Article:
from Esoterism.Ro Website
1980s documents from Los Alamos National Laboratory and from
A&M University (under contract to NASA) indicate that there are
plans to use "nuclear subselene tunneling machines" to melt tunnels
under the Moonís surface, to make living, working, mining and
transportation facilities for a lunar colony.
It further mentions that the tunnels would
need to be hundreds, or thousands of kilometers long..." The actual subselenes would be automatic devices, remotely operated. In 1986,
Los Alamos estimated each subselene could be built for about million
and transported to the Moon for anywhere from 5 million to ,323
million. The price tag may seem exorbitantly high, but rest assured
that there is easily that much, and more, available in the
militaryís "black" budget for covert projects. It should be noted
that the report did not specify how the subselenes and their crews
would be transported to the Moon.
The Texas A&M "Lunar Tunneler" would employ a "mechanical head to shear its way through the lunar material while creating a rigid ceramic-like lining". Essentially, this kind of machine would be a hybrid, mechanical TBM (Tunnel Boring Machine) that incorporates elements of the nuclear powered subselene. Although the machine would be nuclear powered it would have a mechanical cutter head that would bore through the lunar subsurface.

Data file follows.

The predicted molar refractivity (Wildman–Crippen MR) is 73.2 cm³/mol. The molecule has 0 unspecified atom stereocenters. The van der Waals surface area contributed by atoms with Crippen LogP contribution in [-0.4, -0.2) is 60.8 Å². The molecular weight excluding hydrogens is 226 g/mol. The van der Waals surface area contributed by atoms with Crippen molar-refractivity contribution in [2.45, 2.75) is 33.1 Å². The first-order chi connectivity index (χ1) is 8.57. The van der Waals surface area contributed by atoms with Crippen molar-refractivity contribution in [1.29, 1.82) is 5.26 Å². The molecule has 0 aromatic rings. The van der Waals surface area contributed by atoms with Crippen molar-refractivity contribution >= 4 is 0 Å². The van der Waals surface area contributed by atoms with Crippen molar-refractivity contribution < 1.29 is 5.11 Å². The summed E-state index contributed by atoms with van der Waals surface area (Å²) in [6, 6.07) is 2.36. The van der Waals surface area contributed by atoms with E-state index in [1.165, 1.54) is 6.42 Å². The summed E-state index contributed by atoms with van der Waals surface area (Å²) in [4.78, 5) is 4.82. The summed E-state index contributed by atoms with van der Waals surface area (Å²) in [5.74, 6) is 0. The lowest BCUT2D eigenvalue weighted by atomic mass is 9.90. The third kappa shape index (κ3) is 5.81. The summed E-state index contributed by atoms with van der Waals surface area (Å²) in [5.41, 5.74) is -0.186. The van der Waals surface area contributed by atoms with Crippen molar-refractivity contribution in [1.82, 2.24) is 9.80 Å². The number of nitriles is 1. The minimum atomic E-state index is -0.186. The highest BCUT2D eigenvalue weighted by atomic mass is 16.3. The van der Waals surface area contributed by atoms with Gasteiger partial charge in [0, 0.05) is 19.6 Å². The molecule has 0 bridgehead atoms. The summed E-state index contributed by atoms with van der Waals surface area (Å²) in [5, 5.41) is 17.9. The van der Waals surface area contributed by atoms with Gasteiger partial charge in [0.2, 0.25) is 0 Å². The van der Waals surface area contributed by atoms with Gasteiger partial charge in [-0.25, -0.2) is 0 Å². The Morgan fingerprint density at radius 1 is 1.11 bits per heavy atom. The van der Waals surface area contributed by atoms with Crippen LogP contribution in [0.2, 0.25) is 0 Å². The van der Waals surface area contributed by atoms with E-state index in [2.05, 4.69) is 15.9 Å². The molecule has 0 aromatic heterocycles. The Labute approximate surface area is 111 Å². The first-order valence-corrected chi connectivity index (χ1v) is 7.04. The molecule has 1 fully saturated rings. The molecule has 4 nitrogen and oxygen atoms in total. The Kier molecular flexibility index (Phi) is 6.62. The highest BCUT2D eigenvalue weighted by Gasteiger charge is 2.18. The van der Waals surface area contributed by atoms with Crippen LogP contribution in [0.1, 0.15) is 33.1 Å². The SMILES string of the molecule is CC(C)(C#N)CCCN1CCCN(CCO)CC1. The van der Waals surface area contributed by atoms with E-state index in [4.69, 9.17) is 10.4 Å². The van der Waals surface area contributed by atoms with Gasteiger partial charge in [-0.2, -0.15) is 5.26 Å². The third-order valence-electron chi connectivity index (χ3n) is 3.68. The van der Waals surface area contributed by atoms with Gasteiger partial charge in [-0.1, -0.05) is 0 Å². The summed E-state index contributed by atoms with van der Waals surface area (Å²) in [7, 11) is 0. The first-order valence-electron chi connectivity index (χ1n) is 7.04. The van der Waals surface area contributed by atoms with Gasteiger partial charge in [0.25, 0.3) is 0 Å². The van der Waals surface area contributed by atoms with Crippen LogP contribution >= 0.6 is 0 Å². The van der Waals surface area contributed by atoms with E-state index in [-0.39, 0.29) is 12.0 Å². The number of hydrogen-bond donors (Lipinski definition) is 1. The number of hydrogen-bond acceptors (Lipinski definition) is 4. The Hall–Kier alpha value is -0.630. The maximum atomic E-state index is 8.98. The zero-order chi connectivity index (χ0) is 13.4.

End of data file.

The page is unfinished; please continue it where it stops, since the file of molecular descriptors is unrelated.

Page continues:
Just behind the cutter head would be a "heating section" that would,
The Texas A&M designers considered a couple of different muck disposal schemes.
The two variants of the first called for the muck
to be transferred vertically to the surface and either dumped or
"sprayed" into a tailings pile. The second concept called for the
use of special, tunnel dump trucks that would carry the muck out of
the tunnel and dump it on the lunar surface. The designers recommend
use of a SP-100 fission reactor for power, using liquid lithium heat
pipes of the sort developed by the Los Alamos National Laboratory
for the nuclear subterrene.
Some of the melted rock and soil is plastered against the tunnel
walls to form a glass-like ceramic tunnel lining. The rest of the
melted muck (called regolith) is passed out of the back of the tunneler and then carried to the surface for the disposal by the
dump trucks that follow the tunneler through the tunnel.